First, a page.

What are the indications for radiotherapy?
Radiation therapy is used, among other things, for cancer and is one of the three classic pillars of oncology. It is therefore used in our animals, just as in humans, to combat benign and malignant tumors. Radiation therapy, like surgery, is a local form of treatment. This means that tumors and metastases are targeted for radiation, which is why the side effects of radiation therapy are also local.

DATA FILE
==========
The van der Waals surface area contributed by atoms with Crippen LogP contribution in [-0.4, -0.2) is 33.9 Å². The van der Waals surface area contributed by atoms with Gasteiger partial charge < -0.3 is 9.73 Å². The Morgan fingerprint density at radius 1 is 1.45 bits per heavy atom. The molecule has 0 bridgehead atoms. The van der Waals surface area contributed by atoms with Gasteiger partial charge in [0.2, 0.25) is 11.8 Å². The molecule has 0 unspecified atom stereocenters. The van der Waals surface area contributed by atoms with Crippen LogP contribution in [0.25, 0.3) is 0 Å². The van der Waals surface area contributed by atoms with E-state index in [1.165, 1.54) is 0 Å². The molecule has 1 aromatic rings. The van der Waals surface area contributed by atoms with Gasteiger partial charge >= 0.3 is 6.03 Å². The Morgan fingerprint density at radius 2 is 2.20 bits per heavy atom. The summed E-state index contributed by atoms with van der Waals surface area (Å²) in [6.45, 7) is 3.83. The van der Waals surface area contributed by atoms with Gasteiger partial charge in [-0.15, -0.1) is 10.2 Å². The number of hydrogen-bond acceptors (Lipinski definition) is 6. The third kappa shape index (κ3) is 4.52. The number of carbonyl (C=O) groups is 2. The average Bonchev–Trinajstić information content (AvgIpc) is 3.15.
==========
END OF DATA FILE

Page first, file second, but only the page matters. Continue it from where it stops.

Not all tumors and tissues are equally sensitive to radiation, which means they react differently to radiation therapy. Therefore, careful workup of each individual patient is very important. The ideal therapy for a particular tumor may consist of several components. For example, some tumors are first operated on and then irradiated; this is called adjuvant radiotherapy. The reverse is also possible: first radiation, then surgery. This is called neoadjuvant. Sometimes chemotherapy is useful after radiation. There is even a direct combination, radiochemotherapy. In this case, the enhancing effect of chemotherapy on radiation is utilized; the drugs used are called radiosensitizers.